807 F2d 230 Jimenez-Fuentes v. Torres Gaztambide

807 F.2d 230

Arnaldo JIMENEZ-FUENTES, et al., Plaintiffs, Appellees,
Hon. Jaime TORRES GAZTAMBIDE, et al., Defendants, Appellants.

No. 85-1655.

United States Court of Appeals,
First Circuit.

Argued Sept. 13, 1985.
Decided Dec. 20, 1985.
Opinion on Denial of Rehearing Feb. 6, 1986.

Marcos A. Ramirez Lavandero, Hato Rey, P.R., for defendants, appellants.

Frank Rodriguez-Garcia, Ponce, P.R., for plaintiffs, appellees.

Before CAMPBELL, Chief Judge, ALDRICH and TORRUELLA, Circuit Judges.

BAILEY ALDRICH, Senior Circuit Judge.


Sir Winston Churchill once said, "Politics are almost as exciting as war, and quite as dangerous." Remarks, 1920. While the dangers of war are difficult to contain, the courts, federal and state, have made determined efforts in the lesser field. E.g., Branti v. Finkel, 445 U.S. 507, 100 S.Ct. 1287, 63 L.Ed.2d 574 (1980); Elrod v. Burns, 427 U.S. 347, 96 S.Ct. 2673, 49 L.Ed.2d 547 (1976); Colon v. CRUV, 84 J.T.S. 52 (P.R.1984); Montaquila v. St. Cyr, 433 A.2d 206 (R.I.1981); Battaglia v. Union County Welfare Bd., 88 N.J. 48, 438 A.2d 530 (1981). At the same time, if we may advance our own phrase, politics is the life-blood of the body politic, and too much constraint could be as dangerous as too little. In the present case, defendant appellants claim over-restraint.


In an attempt to set rules for patronage, or what has been grossly called the spoils system, the legislature of the Commonwealth of Puerto Rico enacted the Puerto Rico Public Service Personnel Act of 1975, P.R.Laws Ann., tit. 3, Secs. 1301-1431, hereafter, Personnel Law. Under this law, civil service positions in Puerto Rico are drawn into two categories: career employees and confidential employees. Id. Sec. 1349. Career employees are selected and promoted solely on the basis of merit; confidential employees "shall be of free selection and removal." Id. Sec. 1350. The position of regional director in the Urban Renewal and Housing Corporation, or CRUV (Corporacion de Renovacion Urbana y Vivienda), is designated a confidential position.


In November, 1984, after eight years of governors of the Partido Nuevo Progresista (PNP), the Partido Popular Democratico (PDP) won the governorship, the actual change taking place on January 2, 1985. After a discharge on January 4, shortly revoked, on March 20 plaintiff Jose Vicente Vazquez, a PNP member, was demoted from his position of Regional Director of the San Juan I District to a career position in the agency. On March 18, plaintiff Arnaldo Jimenez Fuentes, Regional Director for Caguas, had been similarly demoted. These actions were the result of orders by defendant Jaime Torres Gaztambide, the newly appointed PDP Secretary of the Department of Housing. The present suit by Jimenez and Vazquez names Gaztambide and Rolando Quevedo del Rio, Executive Director of CRUV, as defendants, alleging the demotions violated plaintiffs' First Amendment rights, and seeking restoration to their previous positions. After a twelve day hearing the district court issued a preliminary injunction ordering that relief. We denied a stay and granted an expedited appeal, and now affirm.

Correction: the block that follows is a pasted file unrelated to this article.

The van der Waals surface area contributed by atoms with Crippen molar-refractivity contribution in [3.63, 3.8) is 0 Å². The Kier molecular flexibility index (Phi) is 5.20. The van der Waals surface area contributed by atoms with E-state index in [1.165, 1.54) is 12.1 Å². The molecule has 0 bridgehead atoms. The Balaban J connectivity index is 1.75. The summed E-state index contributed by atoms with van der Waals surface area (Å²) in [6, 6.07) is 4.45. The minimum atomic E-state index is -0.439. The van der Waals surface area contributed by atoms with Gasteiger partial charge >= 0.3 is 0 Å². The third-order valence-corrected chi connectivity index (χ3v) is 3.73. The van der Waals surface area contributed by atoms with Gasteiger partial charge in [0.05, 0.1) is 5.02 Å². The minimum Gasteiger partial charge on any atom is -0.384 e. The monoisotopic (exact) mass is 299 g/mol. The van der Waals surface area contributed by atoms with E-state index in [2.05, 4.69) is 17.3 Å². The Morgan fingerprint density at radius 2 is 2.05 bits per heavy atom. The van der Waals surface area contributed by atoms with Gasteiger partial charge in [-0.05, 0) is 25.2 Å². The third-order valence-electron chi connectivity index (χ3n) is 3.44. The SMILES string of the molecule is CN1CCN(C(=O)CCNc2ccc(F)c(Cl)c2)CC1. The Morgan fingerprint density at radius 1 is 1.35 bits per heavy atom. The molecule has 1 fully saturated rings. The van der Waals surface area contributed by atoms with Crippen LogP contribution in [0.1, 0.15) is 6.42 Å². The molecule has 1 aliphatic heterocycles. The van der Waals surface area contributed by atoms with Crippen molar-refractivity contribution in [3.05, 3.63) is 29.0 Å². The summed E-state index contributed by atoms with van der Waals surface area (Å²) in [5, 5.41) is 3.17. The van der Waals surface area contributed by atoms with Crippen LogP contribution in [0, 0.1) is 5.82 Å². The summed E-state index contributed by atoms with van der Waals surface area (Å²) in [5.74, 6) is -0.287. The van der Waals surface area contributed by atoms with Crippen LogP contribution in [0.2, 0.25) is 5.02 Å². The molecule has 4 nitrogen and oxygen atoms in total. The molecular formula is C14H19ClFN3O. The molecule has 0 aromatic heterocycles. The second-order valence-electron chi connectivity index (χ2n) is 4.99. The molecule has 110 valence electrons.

The basis of the constitutional claim is that plaintiffs are members of the PNP and defendants of the PDP, and, allegedly, defendants removed plaintiffs for that political reason. Defendants deny this, but assert it would be a protected reason in any event, and say, further, that there were substantive reasons beyond that. The court found against them on all points.


By this time we need not dwell on the principle that the district court's findings of fact must stand unless clearly wrong, or based upon an error of law. This includes the court's present necessary findings of a likelihood that plaintiffs will succeed on the merits, that they would, meanwhile, suffer irreparable harm, superior to that suffered by defendants, and that an injunction would be in the public interest. Planned Parenthood League of Mass. v. Bellotti, 641 F.2d 1006, 1009 (1st Cir.1981). On this basis we need spend no time on defendants' attempt to criticize the court's finding that the demotions were politically motivated. There were eleven regional directors, all PNPs, and, in one way or another, defendants got rid of all eleven, without apparent reference to personal performance. Defendants' asserted ignorance of party affiliation is incredible on its face.


As to their second point, defendants' reliance on the classifications in the Personnel Law is misplaced. However material that statute may be in determining whether an employee has a property right in his job from the standpoint of due process removal and actions for discrimination, cf. Bishop v. Wood, 426 U.S. 341, 345, 96 S.Ct. 2074, 2077, 48 L.Ed.2d 684 (1976); Perry v. Sindermann, 408 U.S. 593, 601, 92 S.Ct. 2694, 2699, 33 L.Ed.2d 570 (1972); Board of Regents v. Roth, 408 U.S. 564, 577, 92 S.Ct. 2701, 2709, 33 L.Ed.2d 548 (1972), the First Amendment right recognized in Elrod extends to all that fit it substantively; it cannot be legislated away. Indeed, the Personnel Law objectives, embracing all "confidential" employees, seem addressed to the true meaning of the word--employees who must be trusted to respect all confidences to which they might be exposed. See, for example, in section 1350's compilation, subsection "(3) Assistant heads of agencies and their personal secretaries and drivers." However important it is that employees keep confidences, general trustworthiness is not to be measured by political affiliation. To continue the war analogy, our side versus the enemy, would be quite incompatible with First Amendment freedoms. Branti' § reformulation of the Elrod standard, whether political affiliation is "an appropriate requirement for ... effective performance of the public office involved," Branti, ante, 445 U.S. at 518, 100 S.Ct. at 1295, recognized that labels like "confidential" or "policymaking" do not alone render political affiliation an appropriate prerequisite for a particular job.